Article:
Then he unveils a secret weapon. It’s a by-product of another legal dispute, this one over a private jet. The plane was co-owned by Robins and another developer and managed by Turnberry Associates, owned by the Soffer family. They also own the Fontaine-bleau Miami Beach hotel and the Aventura Mall. The jet owners owed fees, and the Soffers sued. Robins settled, and in the process fell for Jackie Soffer, one of Turnberry’s two sibling principals. Robins says absent the lawsuit, “I wouldn’t have a girlfriend or a deal with Aventura.” He says he then helped facilitate the deal that has brands leaving Bal Harbour and being greeted with open arms at Aventura. “The Design District doesn’t have radius restrictions,” he explains, “because we recognize that Miami is a two- or three-location market.” It appears that the Whitmans have reached the same conclusion. Tiffany & Co. recently opened in Aventura and signed a Design District lease but remains in Bal Harbour.

Lazenby knew all along that LVMH was talking to Robins: “They were open about it. They said, ‘Do you want to partner with us?’ Arnault doesn’t do anything flippantly, and I have a lot of respect for Craig’s vision. So we went to the Design District and kicked the tires. But we couldn’t help but come back to reality. You need tourists and affluent locals, and we didn’t see either.”

And what about Robins’s claims about Bal Harbour waiving its lease terms? “I’m going to give Craig the courtesy of not commenting,” says Lazenby. “The more successful Miami becomes, it’s good for us.” A little later in the conversation he adds, “I’ll concede a coming around on our part.”

For now, the outlook is sunny at Bal Harbour. Sales per square foot have done nothing but rise, the loss of LVMH notwithstanding. The waiting list is still long. Lazenby sounds fairly certain no competitor has since passed the $2,920 per square foot it was earning in May 2014. The deal with the church is done. Subject only to a final municipal approval, Bal Harbour Shops will expand, accommodating 40 new stores, and Barneys New York will join as a third anchor. The family has also agreed to codevelop Brickell City Centre’s mall, part of a nine-acre, $1.05 billion mixed-use project in the downtown Miami business district, which is already bustling with Latin- and South-Americans, hotels, major businesses and public transport.

It’s generally acknowledged that Miami’s recent rapid growth left it without enough luxury stores. But many question whether too much luxe won’t turn out to be as bad as too little, whether the Design District, Bal Harbour, Brickell City Centre and Aventura won’t become duplicative luxury ghettos, all filled with the same goods that tourists can buy all around the world. That may be why those fiercely competing for the high-end customer spend so much time looking over their shoulders, saying the Whitmans abuse their power or deriding the Design District as “Craigland.” But the Whitmans and Robins are not the problem. The problem is more likely the boom-and-bust cycles that have defined Miami since its founding 120 years ago. Rich Russians and South-Americans are fueling its growth today, but nobody can say what tomorrow will bring.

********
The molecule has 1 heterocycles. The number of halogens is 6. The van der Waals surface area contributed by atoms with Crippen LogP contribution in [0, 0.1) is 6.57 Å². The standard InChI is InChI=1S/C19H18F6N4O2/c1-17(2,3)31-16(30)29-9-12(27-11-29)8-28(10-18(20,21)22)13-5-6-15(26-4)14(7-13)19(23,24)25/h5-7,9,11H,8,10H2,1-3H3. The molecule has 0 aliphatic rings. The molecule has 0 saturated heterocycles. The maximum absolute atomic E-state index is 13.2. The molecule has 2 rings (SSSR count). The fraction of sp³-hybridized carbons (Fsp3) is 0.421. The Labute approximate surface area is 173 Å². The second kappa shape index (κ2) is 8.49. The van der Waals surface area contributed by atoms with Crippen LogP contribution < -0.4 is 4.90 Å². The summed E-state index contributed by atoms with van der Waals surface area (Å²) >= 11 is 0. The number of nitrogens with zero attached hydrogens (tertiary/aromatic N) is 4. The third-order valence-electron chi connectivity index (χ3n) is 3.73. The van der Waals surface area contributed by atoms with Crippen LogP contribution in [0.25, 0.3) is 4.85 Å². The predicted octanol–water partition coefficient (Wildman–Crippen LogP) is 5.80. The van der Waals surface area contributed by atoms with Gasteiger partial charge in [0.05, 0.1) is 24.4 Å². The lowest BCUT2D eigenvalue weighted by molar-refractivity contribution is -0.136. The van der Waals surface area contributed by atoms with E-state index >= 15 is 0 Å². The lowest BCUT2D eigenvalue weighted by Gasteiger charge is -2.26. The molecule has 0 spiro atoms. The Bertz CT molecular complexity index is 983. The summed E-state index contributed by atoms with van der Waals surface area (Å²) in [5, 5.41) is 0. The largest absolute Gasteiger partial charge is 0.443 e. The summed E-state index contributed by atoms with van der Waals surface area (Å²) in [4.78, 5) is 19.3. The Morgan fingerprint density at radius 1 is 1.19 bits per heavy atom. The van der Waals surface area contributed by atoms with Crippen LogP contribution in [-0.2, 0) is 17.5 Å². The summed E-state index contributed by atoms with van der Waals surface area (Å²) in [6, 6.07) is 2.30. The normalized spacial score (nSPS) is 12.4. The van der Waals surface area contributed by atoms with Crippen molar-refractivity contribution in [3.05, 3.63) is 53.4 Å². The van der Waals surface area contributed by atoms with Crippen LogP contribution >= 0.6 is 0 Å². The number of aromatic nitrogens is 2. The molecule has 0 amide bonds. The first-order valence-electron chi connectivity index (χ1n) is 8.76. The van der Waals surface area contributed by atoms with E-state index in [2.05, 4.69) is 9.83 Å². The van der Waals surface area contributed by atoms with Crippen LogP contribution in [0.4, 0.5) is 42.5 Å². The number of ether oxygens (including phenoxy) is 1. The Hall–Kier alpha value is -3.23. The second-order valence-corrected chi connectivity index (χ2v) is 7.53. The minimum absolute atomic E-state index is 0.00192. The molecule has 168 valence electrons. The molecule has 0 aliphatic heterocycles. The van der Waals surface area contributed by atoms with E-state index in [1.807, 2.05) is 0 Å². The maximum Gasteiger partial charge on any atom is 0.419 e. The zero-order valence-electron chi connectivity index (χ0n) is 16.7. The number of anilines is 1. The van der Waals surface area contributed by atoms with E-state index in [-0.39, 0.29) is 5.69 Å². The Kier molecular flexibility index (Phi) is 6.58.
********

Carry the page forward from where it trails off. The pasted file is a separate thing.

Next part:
“Miami has gone from under-retailed to over-retailed in a very short time,” says Hanna Struever, founder of Retail Portfolio Solutions, a luxury retail and real estate consulting company. And she finds it worrisome. “There’s too much going on and not enough qualified consumers to go around. Each proposition needs to fill a void to be successful. But there aren’t that many voids. There will be winners and losers.”

But that’s true of all wars, isn’t it?

And Then There Is the Luxury Island

The Design District and Brickell City Centre aren’t the only developments seeking to sate Miami’s luxe cravings. I heard about Island Gardens from Barbara Cirkva, a division president at Chanel, a longtime tenant of Bal Harbour Shops. It’s said in fancy retail circles that Chanel’s Bal Harbour store is its highest-earning outlet in America. Though he won’t reveal a number, Matthew Whitman Lazenby characterizes the brand’s Miami volume as “nothing short of staggering.” But Chanel still considers alternatives, and late this spring, Cirkva found a promising one—a 24-acre site on Watson Island, which overlooks Government Cut, the cruise ship channel into Port Miami.

For more than a decade, a Turkish mall developer, Mehmet Bayraktar, has been trying to build Island Gardens, a complex of hotels, condos, retail and restaurants surrounding a marina—the first one in Miami deep enough to accommodate the superyachts the über-wealthy lately love. Many think and some hope it will never happen. Support has waxed and waned, and financial partners have come and gone since Bayraktar first won a contest to build it in 2001. He even spoke to LVMH before the 2008 market crash. Now his plan is to build the marina with his own money—he’s spent $70 million so far, he says—open it in 2015, then seek a partner to finance the rest. Cirkva isn’t saying if Chanel would consider it. “We still have a radius restriction,” she notes. Surely, that’s not a message for the Whitmans.